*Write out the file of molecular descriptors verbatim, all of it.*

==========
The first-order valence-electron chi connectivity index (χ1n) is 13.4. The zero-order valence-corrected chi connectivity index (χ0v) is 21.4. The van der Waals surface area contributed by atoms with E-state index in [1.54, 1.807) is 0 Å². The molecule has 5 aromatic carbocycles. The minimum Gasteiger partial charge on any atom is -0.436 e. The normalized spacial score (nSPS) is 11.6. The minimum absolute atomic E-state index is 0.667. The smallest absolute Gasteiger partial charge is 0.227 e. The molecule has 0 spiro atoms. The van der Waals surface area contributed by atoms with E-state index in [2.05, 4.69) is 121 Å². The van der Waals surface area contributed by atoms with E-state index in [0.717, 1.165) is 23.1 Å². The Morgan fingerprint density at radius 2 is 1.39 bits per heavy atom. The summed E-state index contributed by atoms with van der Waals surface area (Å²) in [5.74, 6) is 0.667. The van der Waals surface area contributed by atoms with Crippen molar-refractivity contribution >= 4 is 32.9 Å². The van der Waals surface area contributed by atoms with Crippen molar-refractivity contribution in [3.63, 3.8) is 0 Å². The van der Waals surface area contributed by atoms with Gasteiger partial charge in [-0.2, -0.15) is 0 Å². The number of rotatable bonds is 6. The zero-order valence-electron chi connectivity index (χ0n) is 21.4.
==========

The first-order valence-electron chi connectivity index (χ1n) is 13.4. The zero-order valence-corrected chi connectivity index (χ0v) is 21.4. The van der Waals surface area contributed by atoms with E-state index in [1.54, 1.807) is 0 Å². The molecule has 5 aromatic carbocycles. The minimum Gasteiger partial charge on any atom is -0.436 e. The normalized spacial score (nSPS) is 11.6. The minimum absolute atomic E-state index is 0.667. The smallest absolute Gasteiger partial charge is 0.227 e. The molecule has 0 spiro atoms. The van der Waals surface area contributed by atoms with E-state index in [2.05, 4.69) is 121 Å². The van der Waals surface area contributed by atoms with E-state index in [0.717, 1.165) is 23.1 Å². The Morgan fingerprint density at radius 2 is 1.39 bits per heavy atom. The summed E-state index contributed by atoms with van der Waals surface area (Å²) in [5.74, 6) is 0.667. The van der Waals surface area contributed by atoms with Crippen molar-refractivity contribution >= 4 is 32.9 Å². The van der Waals surface area contributed by atoms with Crippen molar-refractivity contribution in [3.63, 3.8) is 0 Å². The van der Waals surface area contributed by atoms with Gasteiger partial charge in [-0.2, -0.15) is 0 Å². The number of rotatable bonds is 6. The zero-order valence-electron chi connectivity index (χ0n) is 21.4.